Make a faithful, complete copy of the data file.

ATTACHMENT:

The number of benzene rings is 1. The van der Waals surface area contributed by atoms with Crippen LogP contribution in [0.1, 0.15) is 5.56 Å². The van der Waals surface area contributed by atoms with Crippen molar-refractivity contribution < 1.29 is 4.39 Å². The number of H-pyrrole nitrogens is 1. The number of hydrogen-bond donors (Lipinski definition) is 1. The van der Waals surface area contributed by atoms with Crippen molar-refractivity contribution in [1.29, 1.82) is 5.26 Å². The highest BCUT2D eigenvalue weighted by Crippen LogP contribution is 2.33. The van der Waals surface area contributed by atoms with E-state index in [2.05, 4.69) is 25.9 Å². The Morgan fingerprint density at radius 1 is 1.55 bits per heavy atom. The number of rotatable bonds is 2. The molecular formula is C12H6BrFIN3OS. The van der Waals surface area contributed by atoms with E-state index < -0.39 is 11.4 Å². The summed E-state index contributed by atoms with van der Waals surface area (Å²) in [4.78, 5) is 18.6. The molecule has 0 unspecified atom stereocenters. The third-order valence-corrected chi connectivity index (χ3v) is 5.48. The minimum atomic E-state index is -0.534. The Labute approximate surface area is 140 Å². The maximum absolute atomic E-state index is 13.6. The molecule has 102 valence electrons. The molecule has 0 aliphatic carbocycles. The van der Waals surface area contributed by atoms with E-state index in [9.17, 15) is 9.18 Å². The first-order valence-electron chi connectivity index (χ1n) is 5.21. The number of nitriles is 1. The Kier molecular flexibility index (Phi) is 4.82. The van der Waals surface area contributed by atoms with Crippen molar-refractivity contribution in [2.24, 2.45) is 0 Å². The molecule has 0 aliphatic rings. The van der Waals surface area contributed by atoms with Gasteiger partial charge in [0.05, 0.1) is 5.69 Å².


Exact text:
The number of benzene rings is 1. The van der Waals surface area contributed by atoms with Crippen LogP contribution in [0.1, 0.15) is 5.56 Å². The van der Waals surface area contributed by atoms with Crippen molar-refractivity contribution < 1.29 is 4.39 Å². The number of H-pyrrole nitrogens is 1. The number of hydrogen-bond donors (Lipinski definition) is 1. The van der Waals surface area contributed by atoms with Crippen molar-refractivity contribution in [1.29, 1.82) is 5.26 Å². The highest BCUT2D eigenvalue weighted by Crippen LogP contribution is 2.33. The van der Waals surface area contributed by atoms with E-state index in [2.05, 4.69) is 25.9 Å². The Morgan fingerprint density at radius 1 is 1.55 bits per heavy atom. The number of rotatable bonds is 2. The molecular formula is C12H6BrFIN3OS. The van der Waals surface area contributed by atoms with E-state index < -0.39 is 11.4 Å². The summed E-state index contributed by atoms with van der Waals surface area (Å²) in [4.78, 5) is 18.6. The molecule has 0 unspecified atom stereocenters. The third-order valence-corrected chi connectivity index (χ3v) is 5.48. The minimum atomic E-state index is -0.534. The Labute approximate surface area is 140 Å². The maximum absolute atomic E-state index is 13.6. The molecule has 102 valence electrons. The molecule has 0 aliphatic carbocycles. The van der Waals surface area contributed by atoms with E-state index in [9.17, 15) is 9.18 Å². The first-order valence-electron chi connectivity index (χ1n) is 5.21. The number of nitriles is 1. The Kier molecular flexibility index (Phi) is 4.82. The van der Waals surface area contributed by atoms with Crippen molar-refractivity contribution in [2.24, 2.45) is 0 Å². The molecule has 0 aliphatic rings. The van der Waals surface area contributed by atoms with Gasteiger partial charge in [0.05, 0.1) is 5.69 Å².